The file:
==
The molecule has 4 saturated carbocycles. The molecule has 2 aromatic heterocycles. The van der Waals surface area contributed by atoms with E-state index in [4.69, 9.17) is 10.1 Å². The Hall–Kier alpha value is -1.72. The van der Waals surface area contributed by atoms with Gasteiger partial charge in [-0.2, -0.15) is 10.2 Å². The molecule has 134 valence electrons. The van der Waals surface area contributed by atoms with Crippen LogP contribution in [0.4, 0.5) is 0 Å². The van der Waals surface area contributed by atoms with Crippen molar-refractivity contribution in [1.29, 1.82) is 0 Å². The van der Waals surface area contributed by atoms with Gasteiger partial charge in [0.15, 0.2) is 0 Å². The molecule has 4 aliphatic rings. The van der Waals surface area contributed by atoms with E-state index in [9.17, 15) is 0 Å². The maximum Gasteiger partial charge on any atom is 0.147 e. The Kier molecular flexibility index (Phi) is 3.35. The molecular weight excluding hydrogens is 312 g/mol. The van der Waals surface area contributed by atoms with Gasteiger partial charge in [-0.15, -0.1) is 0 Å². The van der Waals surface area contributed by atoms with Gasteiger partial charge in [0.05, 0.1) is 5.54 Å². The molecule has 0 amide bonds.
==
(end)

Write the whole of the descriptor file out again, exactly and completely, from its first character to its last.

The molecule has 4 saturated carbocycles. The molecule has 2 aromatic heterocycles. The van der Waals surface area contributed by atoms with E-state index in [4.69, 9.17) is 10.1 Å². The Hall–Kier alpha value is -1.72. The van der Waals surface area contributed by atoms with Gasteiger partial charge in [-0.2, -0.15) is 10.2 Å². The molecule has 134 valence electrons. The van der Waals surface area contributed by atoms with Crippen LogP contribution in [0.4, 0.5) is 0 Å². The van der Waals surface area contributed by atoms with Crippen molar-refractivity contribution in [1.29, 1.82) is 0 Å². The van der Waals surface area contributed by atoms with Gasteiger partial charge in [0.15, 0.2) is 0 Å². The molecule has 4 aliphatic rings. The van der Waals surface area contributed by atoms with E-state index in [9.17, 15) is 0 Å². The maximum Gasteiger partial charge on any atom is 0.147 e. The Kier molecular flexibility index (Phi) is 3.35. The molecular weight excluding hydrogens is 312 g/mol. The van der Waals surface area contributed by atoms with Gasteiger partial charge in [-0.15, -0.1) is 0 Å². The van der Waals surface area contributed by atoms with Gasteiger partial charge in [0.05, 0.1) is 5.54 Å². The molecule has 0 amide bonds.